SALT LAKE CITY (AP) — Wendy and Tom Montgomery went door-to-door in their California neighborhood in 2008 campaigning for the passage of an anti-gay marriage proposition. They were among thousands of faithful Mormons following the direction of a church that spent millions on the cause.
Then they learned last year that their 15-year-old son is gay — a revelation that rocked their belief system.
Now, Wendy Montgomery is leading a growing movement among Mormons to push The Church of Jesus Christ of Latter-day Saints to teach that homosexuality isn't a sin.
They are hopeful. The Utah-based church's stance on homosexuality has softened considerably since it was one of the leading forces behind California's Proposition 8. A new website launched this year encourages more compassion toward gays, implores them to stay in the faith and clarifies that church leaders no longer "necessarily advise" gays to marry people of the opposite sex in what used to be a widely practiced Mormon workaround for homosexuality. In May, church leaders backed the Boy Scouts' policy allowing gays in the ranks. Some gay Mormons who left or were forced out of the church say they are now being welcomed back — even though they remain in same-sex relationships.
It may seem like negligible progress to outsiders, but Mormon scholars say 2013 has been a landmark year for the religion on gay and lesbian issues.
"For those who have been around as long as I have, to have Mormons and gays in the same sentence is quite something," said Bob Rees, a visiting professor of Mormon Studies at the Graduate Theological Union and the University of California, Berkeley.
Still, the church has only gone so far. Church apostle Dallin H. Oaks reiterated this past weekend during a biannual conference that human laws cannot "make moral what God has declared immoral." The church website, launched in December, reinforced that while same-sex attraction itself isn't a sin, succumbing to it is.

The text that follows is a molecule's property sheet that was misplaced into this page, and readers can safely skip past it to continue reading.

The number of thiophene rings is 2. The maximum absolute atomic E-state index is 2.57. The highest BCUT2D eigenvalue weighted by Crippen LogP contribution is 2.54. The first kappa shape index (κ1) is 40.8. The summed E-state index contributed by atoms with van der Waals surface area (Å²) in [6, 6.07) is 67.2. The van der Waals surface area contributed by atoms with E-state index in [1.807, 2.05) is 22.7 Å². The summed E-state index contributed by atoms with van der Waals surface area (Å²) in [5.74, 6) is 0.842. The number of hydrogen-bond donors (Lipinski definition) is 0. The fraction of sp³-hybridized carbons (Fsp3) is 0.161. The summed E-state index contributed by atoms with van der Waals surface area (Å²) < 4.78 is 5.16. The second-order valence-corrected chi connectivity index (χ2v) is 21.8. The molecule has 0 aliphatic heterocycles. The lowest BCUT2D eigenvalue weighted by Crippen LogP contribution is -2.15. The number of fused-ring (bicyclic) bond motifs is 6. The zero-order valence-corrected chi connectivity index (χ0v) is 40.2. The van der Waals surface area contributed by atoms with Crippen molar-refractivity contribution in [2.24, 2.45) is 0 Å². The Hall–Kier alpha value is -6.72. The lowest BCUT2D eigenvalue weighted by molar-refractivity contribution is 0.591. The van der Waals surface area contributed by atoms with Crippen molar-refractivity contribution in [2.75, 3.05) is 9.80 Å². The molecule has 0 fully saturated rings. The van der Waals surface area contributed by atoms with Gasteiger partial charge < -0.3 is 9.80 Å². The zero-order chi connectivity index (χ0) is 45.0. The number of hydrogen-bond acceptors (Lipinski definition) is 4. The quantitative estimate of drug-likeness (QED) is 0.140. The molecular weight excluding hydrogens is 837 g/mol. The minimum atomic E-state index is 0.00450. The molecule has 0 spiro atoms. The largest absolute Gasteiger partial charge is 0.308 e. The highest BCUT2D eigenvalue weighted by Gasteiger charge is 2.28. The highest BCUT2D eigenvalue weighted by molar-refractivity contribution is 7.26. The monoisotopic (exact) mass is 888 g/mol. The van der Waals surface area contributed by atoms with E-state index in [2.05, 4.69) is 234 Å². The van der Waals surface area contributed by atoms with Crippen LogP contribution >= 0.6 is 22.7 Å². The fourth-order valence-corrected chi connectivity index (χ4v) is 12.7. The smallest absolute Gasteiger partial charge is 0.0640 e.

The contrasting messages from the church have left many Mormons struggling to figure out where they stand.
Wendy Montgomery is among them. Her world changed after she read her son's journal in early 2012 and learned he was gay.
"It made me question everything," said Montgomery, 37, of Bakersfield, Calif. "I'm looking at this 13-year-old boy who is totally innocent and pure and an amazing kid and I think, 'Either everything I know about homosexuality is wrong, or my son is not really gay. And, he's obviously gay.' I kind of had to unlearn everything I had learned."
Wendy and Tom Montgomery set out on a grueling six-month spiritual journey as they reconciled their love for their son, Jordan, with the teachings of their lifelong faith. They let family, friends and church mates know he was gay and established that they wouldn't tolerate any harsh treatment of their son.
They remain faithful Mormons, but have switched congregations after enduring ridicule from friends and fellow church members.
One woman told Montgomery her children should be taken away from her and given to somebody who follows the teachings of the prophet. Montgomery and her husband had to step down from their church positions — he was the assistant bishop and she was a Sunday school teacher to teens — after parents flooded the bishop's office with complaints that they were teaching homosexual propaganda that would turn other kids gay.
Their story is featured in a documentary made by the Family Acceptance Project at San Francisco State University. The Montgomerys found the organization after getting frustrated with church therapists who told them Jordan was just going through a phase. The organization works with conservative religious families to help them navigate their doctrines while also accepting their gay children.
Caitlin Ryan, the project director, has written a pamphlet specifically designed for Mormons that has been distributed throughout LDS churches in Utah. She said she believes the church is now paying attention to research that shows suicide has been a major issue with LGBT Mormon youth for decades.
Jordan Montgomery says in the documentary he had suicidal thoughts and was mortified of his parents disowning him.
Wendy Montgomery said she doesn't know how long her son will remain in the church, but steps taken in the past year have given her hope that church leaders will one day reverse their stance that homosexuality is a sin.
"There are so many that grew up in my situation, in conservative, religious homes that are being taught this," Montgomery said. "It's just not accurate. It's not right. And it's so damaging to the kids."
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The trailer for a documentary about Wendy Montgomery's family: http://familyproject.sfsu.edu/